BOSTON, Mass. (PRWEB) January 17, 2012
According to a new Latitude study, Robots @ School, robots are helping to reveal a potential shift in kids’ social and learning psychologies, suggesting new opportunities for educators and technologists to better address common hurdles children encounter in the learning process, to inspire self-direction and creative risk-taking, and to enhance kids’ experiences with technology more broadly.
Latitude, an international research consultancy, asked kids across the world to write and illustrate a short story answering this question: “What if robots were a part of your everyday life – at school and beyond?” The goal of the study was to provide educators, entrepreneurs, technologists, and interactive content creators with insights about the close, often overlapping, relationship between learning and play for today’s children, to identify common frustrations in the learning process, and to suggest possible solutions – both high- and low- tech.
The multi-phase innovation study was designed and run by Latitude, and published in collaboration with LEGO® Learning Institute and Project Synthesis, an Australia-based ideas consultancy. Robots @ School follows on the heels of Latitude’s 2011 study, Children’s Future Requests for Computers and the Internet, which envisioned possible futures for technology (as seen by kids across the world, ages 12 and under), and highlighted actionable opportunities for new content, user experience (UX), and technology offerings. Robots @ School focuses more specifically on kids’ psychology of learning and the role of technology in education.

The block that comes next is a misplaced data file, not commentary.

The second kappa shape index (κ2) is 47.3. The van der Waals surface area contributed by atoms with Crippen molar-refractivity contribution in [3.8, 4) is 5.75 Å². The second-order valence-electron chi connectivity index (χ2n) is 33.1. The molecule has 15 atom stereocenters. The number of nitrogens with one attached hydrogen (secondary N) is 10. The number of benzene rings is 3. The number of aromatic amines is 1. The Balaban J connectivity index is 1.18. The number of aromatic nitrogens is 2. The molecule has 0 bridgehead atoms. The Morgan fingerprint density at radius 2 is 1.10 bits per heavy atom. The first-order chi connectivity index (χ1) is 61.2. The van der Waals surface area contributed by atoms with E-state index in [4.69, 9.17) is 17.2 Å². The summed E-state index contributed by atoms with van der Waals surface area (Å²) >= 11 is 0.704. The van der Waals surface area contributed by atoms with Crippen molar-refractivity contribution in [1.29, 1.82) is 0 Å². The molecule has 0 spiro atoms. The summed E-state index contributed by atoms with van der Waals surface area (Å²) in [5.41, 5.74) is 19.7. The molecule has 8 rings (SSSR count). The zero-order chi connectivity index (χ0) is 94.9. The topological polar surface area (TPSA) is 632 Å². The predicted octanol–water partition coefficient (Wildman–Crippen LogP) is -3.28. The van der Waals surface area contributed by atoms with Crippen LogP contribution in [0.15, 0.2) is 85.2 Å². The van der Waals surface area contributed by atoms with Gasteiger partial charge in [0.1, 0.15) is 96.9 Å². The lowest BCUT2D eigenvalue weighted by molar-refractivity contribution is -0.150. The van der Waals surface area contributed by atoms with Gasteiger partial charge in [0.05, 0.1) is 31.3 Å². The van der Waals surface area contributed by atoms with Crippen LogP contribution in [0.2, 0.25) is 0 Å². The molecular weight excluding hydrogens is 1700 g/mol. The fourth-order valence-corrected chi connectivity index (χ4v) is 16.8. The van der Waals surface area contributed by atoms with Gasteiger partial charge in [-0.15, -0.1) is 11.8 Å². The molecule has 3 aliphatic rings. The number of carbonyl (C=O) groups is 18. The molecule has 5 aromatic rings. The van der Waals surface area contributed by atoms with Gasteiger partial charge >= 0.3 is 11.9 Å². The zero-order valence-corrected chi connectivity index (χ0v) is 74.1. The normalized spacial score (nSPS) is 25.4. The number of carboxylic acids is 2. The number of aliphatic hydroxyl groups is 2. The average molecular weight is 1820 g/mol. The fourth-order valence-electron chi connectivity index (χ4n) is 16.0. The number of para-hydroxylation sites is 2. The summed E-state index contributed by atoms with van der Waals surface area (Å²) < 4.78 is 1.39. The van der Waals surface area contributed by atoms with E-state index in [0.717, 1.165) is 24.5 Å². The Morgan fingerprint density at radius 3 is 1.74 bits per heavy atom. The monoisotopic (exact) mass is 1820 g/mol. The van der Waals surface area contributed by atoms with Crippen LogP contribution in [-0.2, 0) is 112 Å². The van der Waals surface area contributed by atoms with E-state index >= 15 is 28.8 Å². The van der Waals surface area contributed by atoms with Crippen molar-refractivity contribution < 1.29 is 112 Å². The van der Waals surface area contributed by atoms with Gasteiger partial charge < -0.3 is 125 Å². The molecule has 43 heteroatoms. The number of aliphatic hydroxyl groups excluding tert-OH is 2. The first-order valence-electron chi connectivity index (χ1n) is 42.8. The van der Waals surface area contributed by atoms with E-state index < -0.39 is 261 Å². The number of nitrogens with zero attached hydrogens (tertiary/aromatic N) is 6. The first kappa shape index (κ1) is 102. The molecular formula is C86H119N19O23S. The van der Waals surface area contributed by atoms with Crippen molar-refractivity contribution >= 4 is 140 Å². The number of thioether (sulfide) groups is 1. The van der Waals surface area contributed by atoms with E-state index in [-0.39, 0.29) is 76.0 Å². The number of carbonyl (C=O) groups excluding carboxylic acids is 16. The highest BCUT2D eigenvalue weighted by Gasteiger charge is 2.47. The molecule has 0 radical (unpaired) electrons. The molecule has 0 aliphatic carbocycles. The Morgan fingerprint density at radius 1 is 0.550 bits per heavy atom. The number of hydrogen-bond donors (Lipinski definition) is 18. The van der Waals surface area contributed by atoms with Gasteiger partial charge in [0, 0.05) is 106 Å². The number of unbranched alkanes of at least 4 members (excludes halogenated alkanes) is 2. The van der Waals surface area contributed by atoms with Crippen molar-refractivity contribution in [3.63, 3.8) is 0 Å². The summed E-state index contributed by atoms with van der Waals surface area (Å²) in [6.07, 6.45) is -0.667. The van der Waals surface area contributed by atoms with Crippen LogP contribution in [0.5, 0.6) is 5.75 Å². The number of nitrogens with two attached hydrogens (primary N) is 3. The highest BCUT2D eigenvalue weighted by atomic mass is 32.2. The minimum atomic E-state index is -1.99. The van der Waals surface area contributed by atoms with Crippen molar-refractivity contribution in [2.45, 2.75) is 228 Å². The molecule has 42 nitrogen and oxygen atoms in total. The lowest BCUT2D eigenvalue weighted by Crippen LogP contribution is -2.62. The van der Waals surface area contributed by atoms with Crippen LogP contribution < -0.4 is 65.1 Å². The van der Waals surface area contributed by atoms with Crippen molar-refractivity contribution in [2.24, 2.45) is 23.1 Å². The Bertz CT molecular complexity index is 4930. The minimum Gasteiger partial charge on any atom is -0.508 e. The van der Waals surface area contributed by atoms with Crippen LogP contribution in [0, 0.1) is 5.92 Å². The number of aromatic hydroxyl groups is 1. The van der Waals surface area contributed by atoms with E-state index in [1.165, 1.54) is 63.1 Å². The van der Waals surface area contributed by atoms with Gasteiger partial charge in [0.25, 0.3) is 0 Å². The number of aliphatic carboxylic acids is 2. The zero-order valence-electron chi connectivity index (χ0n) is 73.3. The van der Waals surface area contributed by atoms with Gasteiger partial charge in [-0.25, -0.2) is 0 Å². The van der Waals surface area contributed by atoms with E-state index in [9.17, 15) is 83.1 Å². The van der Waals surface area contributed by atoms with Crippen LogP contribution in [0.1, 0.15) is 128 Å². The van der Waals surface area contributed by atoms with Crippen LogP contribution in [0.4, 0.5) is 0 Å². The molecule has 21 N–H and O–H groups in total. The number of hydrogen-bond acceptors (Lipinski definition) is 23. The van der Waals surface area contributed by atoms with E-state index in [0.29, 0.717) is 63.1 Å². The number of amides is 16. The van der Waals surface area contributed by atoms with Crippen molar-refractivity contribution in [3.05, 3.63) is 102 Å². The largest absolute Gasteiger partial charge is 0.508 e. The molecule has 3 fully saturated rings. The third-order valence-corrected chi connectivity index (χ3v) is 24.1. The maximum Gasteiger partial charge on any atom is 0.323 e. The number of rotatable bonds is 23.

"On the surface, this study is about robots but, more importantly, it’s about a new paradigm for learning and creativity, which kids – using robots as a focal point – are helping us to uncover,” explains Steve Mushkin, founder and president of Latitude. “Education and learning are moving, at least in many children’s eyes, beyond acts of knowledge transmission toward acts of exploration and creation. As participants in this new model, robots and other intelligent technologies could help unleash the inherent and expansive capabilities of each child in ways that we've only begun to conceive."
Nearly 350 kid-innovators, ages 8-12, from Australia, France, Germany, South Africa, the United Kingdom, and the United States, have participated in the Robots @ School study, submitting drawings and text-based narratives of their imagined experiences with robots. Latitude is planning to expand the study to include children in Asia.
View some of the kids’ drawings here: http://www.flickr.com/photos/37527143@N03/sets/72157628799529293
Specifically, children were asked to select, as the basis of their stories, one of three narrative prompts rooted in particular life settings: in the classroom, at school but outside of class, and at home after school. Researchers scored kids’ stories on variables relating to human-robot relationships and the dimensions of human-robot activities (e.g., play, learning, creation, and exploration).
See infographic displaying some of insights derived from children’s submissions: http://www.flickr.com/photos/37527143@N03/6680290835/